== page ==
The Homer Tunnel was started construction in the 1930s depression as one of the projects used to withdraw single men [= troublemakers in some eyes] from the cities.
[Similar projects for similar reasons were the planting of the Kaingaroa Forest, and the road down the Hollyford, intended to reach Haast.]
When WWII started, it was considered that as Milford Sound would offer a perfect harbour to an enemy, the tunnel should at least be broken through; and that done, the work on the construction halted.
After the war, work re-started, but a huge avalanche crushed the concrete portal, and killed several workers, and work halted for some time. Even today, the tunnel entrance is covered a few times each year, or at least the danger is very high.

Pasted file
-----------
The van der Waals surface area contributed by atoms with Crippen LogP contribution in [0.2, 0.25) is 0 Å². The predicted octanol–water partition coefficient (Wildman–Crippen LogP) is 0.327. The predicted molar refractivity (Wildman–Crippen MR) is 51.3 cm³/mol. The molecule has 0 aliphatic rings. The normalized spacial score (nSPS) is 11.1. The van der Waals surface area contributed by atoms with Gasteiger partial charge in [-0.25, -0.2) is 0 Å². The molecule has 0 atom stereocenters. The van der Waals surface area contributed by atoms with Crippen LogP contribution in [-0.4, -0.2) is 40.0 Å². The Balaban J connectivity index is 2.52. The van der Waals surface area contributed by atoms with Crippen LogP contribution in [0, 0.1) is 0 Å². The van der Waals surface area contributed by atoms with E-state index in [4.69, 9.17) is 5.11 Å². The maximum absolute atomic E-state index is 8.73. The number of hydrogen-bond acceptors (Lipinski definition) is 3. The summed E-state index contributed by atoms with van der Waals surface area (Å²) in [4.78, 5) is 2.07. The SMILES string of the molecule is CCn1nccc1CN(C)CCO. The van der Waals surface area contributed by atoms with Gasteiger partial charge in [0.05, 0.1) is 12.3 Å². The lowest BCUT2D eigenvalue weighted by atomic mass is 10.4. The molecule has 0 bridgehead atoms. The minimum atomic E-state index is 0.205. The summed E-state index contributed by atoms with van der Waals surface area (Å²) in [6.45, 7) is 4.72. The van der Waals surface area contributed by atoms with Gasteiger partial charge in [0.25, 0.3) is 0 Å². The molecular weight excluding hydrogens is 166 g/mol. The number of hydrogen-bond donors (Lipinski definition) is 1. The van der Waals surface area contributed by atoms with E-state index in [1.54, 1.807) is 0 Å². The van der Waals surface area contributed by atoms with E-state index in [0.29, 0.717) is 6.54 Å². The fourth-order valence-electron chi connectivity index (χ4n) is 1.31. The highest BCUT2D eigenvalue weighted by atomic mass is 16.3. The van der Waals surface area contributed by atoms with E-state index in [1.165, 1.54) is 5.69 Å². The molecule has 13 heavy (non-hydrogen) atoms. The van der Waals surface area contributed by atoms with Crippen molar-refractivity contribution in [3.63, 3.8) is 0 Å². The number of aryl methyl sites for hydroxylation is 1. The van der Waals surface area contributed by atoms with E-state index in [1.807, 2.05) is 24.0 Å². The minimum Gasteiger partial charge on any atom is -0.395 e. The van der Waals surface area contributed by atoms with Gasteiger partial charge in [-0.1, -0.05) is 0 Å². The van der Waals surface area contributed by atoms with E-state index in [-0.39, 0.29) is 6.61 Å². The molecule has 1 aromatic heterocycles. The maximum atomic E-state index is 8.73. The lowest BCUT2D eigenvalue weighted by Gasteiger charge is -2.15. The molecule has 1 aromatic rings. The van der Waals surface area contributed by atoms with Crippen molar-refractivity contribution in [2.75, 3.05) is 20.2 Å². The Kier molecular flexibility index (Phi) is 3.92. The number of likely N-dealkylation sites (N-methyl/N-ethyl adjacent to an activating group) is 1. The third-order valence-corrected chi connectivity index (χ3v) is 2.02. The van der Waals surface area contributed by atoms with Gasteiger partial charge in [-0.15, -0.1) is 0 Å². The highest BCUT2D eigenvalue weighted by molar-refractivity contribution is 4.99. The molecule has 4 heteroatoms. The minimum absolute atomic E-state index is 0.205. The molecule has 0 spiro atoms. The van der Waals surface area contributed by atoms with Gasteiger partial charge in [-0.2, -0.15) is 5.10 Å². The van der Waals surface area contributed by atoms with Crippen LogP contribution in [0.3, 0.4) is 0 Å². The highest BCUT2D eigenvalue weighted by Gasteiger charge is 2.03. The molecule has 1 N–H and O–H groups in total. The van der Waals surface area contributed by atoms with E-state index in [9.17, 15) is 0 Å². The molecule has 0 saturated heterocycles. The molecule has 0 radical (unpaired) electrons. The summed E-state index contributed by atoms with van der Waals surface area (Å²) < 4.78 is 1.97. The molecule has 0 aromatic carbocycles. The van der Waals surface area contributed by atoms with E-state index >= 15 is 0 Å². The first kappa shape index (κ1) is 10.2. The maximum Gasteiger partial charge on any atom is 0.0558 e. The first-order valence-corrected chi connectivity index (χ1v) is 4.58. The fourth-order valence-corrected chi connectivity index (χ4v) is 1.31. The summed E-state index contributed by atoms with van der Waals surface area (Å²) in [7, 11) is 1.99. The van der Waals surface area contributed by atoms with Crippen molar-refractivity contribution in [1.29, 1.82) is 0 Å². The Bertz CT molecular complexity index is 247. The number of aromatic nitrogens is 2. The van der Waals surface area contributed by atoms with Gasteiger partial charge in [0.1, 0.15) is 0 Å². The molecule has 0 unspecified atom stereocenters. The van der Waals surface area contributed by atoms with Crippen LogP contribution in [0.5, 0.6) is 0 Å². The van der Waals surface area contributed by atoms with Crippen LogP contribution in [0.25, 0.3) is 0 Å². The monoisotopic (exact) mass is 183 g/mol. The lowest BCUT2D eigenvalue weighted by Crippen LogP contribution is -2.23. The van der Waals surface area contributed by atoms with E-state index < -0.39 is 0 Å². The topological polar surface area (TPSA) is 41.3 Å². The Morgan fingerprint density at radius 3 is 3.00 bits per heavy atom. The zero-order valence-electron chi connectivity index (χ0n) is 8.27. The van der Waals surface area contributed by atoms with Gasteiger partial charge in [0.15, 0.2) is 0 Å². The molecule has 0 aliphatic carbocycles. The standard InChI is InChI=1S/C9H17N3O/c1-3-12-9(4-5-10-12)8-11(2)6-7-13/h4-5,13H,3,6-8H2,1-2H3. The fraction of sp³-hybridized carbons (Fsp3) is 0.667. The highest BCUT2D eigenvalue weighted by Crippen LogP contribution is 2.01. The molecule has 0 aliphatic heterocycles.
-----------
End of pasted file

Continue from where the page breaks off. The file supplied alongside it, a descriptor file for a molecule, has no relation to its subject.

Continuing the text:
When first I visited in the early 50s, there was no public transport through the tunnel - one had to walk through and pick up a second bus on the far side. The Milford Track itself had yet to be re-opened after WWII. It was overgrown, and the tourist huts had been damaged.